WHETHER even the presence of Ronaldo could have pushed the attendance at Hampden this evening past the 20,000 mark is open to debate, but whether it will be the SFA’s coffers that will miss him more than his own team is a fair discussion point too.

Even in his absence, the shadow cast by one of the world’s best players is a considerable one. And the circumstances around his leave from international duty on this occasion in particular have set a dark pall to the backdrop of Portugal’s fixture against Poland on Thursday and this evening’s game against Scotland.

The rape allegations made against one of football’s true icons have shaken not only the national team to the core, but the entire country, whose modern-day confidence and sense of itself on the world stage is inextricably linked with the incredible accomplishments of their favourite son.

For the football team, the conductor that normally draws all attention away from them may be missing in body, but his presence is undeniably hovering in the air, now placing them at the centre of the storm.

Tom Kundert, founder of website portugoal.net and a journalist and author who specialises in Portuguese football, has been struck by the reaction to the allegations being made against Ronaldo in his adopted homeland.

“The media circus around Ronaldo is not normally a problem for Portugal’s players, because they are just so used to it,” Kundert said. “Some of the players have said that the focus on Ronaldo is actually quite helpful because it takes the pressure off of them. In the media, especially the foreign media, every single question at press conferences is about Ronaldo. There’s not too much focus on other good players who may not be performing too well, they don’t really have to face up to that or other awkward questions.

“In this particular case of course, and I think it is probably the reason he isn’t playing despite them not specifically saying so, is because of the allegations against him. If he was here, then the world’s media would be descending on the Portuguese camp. In this case, from the media circus point of view, then it is definitely beneficial that he isn’t here this time.

“The reaction has been quite varied. Overall, most people have come out in support of Ronaldo, because he is a national hero. Anywhere in the world, what do people associate with Portugal? It’s Cristiano Ronaldo.

“Up until this scandal, despite there being lots of people who don’t like certain aspects of his character, he has generally been a very positive role model and it has been a positive reflection on Portugal that he has achieved what he has given where he came from.

“So, it has been a bit difficult for people to try to get their head around, and a lot of people are flatly dismissing it, or labelling his accuser as a gold-digger. A lot of people just don’t want to believe it, and they think that it is people trying to take advantage of Ronaldo.

“It is interesting that there is now a lot of discussion about the reaction to the news and what it tells people about the Portuguese mentality. There’s probably been more debate about that than the actual facts of the case.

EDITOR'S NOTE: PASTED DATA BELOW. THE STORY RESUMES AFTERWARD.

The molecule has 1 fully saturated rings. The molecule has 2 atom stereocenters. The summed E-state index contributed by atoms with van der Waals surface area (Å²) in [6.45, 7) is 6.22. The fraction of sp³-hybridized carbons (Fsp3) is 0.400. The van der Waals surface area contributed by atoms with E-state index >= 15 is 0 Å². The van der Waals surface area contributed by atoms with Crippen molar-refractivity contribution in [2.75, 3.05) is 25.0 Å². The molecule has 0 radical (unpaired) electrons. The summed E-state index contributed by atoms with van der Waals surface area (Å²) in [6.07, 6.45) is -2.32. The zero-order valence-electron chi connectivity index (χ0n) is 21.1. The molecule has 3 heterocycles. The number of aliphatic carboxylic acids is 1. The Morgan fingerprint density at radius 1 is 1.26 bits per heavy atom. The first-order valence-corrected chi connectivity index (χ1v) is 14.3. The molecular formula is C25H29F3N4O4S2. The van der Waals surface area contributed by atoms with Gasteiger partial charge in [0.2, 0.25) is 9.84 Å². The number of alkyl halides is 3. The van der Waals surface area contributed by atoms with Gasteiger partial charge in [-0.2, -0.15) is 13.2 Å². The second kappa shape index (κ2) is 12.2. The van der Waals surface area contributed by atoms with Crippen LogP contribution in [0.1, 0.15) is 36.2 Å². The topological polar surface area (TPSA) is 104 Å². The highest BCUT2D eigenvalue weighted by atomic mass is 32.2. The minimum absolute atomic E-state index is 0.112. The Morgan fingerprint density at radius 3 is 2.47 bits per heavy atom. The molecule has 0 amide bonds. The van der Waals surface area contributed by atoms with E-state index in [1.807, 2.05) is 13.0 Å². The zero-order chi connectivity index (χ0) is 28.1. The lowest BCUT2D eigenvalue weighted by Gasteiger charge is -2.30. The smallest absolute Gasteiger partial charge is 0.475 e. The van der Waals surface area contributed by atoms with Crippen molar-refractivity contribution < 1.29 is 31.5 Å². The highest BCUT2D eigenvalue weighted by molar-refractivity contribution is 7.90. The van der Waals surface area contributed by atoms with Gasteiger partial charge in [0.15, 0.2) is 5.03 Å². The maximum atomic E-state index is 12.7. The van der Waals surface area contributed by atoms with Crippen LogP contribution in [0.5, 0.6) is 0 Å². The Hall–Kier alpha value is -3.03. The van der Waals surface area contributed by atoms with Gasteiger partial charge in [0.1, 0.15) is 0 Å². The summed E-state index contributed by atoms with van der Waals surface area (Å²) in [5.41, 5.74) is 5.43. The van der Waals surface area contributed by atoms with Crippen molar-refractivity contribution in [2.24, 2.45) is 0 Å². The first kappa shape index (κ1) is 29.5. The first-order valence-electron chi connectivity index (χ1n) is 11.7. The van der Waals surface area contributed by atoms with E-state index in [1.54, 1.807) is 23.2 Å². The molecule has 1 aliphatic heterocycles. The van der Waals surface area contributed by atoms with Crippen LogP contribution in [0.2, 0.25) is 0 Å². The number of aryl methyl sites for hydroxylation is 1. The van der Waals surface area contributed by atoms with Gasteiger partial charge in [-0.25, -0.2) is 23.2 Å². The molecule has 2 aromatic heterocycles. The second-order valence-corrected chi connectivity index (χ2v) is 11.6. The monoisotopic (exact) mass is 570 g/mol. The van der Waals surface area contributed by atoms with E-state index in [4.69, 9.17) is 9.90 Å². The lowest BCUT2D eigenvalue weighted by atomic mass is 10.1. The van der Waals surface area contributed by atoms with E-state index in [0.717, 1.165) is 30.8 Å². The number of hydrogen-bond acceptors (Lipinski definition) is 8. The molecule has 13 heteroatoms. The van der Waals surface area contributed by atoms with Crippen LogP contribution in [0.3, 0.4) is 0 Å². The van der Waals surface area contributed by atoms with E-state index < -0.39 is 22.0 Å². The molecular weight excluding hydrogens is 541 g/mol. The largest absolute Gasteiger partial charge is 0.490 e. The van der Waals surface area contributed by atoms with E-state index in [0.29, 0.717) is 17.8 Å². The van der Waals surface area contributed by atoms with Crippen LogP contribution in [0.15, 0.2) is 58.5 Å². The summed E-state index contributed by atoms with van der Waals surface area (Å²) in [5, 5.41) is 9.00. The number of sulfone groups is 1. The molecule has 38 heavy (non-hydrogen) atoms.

“In the first few days after the scandal broke, it was basically blanked in the news. You have seen that to a certain extent across the wider footballing world, but perhaps in Portugal especially it has not been reported more because of who he is."

From a purely footballing perspective, any relief that under-fire Scotland boss Alex McLeish may be feeling at not having to face up to Ronaldo may be misguided.

There is a growing theory that the Portugal side are in fact better as a whole when Ronaldo isn’t playing, a notion that seems ludicrous given his contribution to his side as recently as the World Cup this summer and his unquestionable ability.

Coach Fernando Santos was keen to dismiss such a theory in the aftermath of their 3-2 victory over the Poles on Thursday, stating that "no team can be better without the best in the world”. Even so, the wins over Italy and Poland and the draw with Croatia garnered without the five-time Ballon D’or winner since Russia would seem to lend the theory at least some credence.

The 4-3-3 Portugal will adopt this evening without Ronaldo seems to provide a better balance to the side than the 4-4-2 they deploy to get the best from his explosive abilities off the left.

“Recent evidence has shown that there may be something in that, because Ronaldo was rested for the first two games after the World Cup, and Portugal actually played really well in those games,” said Kundert. “They got a win against Italy and a draw against Croatia, and they were unlucky not to win that one too.

“One thing that Ronaldo not being there quite evidently does, is make the rest of the players less inhibited. They feel freer to do their own thing. When Ronaldo is there, they tend to look for him all the time. When he’s not there, they take more responsibility and on the evidence of those two games, and a few others pre-World Cup also when he sat out, they look a little bit more cohesive without Ronaldo.

“This Portugal side now is full of players who should be and are increasingly more confident in their own right. They are either playing for big clubs like Bernardo Silva, or they have key roles in medium-sized clubs like Andre Silva now and William Carvalho. These are good performers who are confident in their own ability.

“It is a fair comment that when he is not there, even if it is sub-conscious, they play a bit more of their natural game and how they would play for their club sides. They are happier to take on more responsibility.”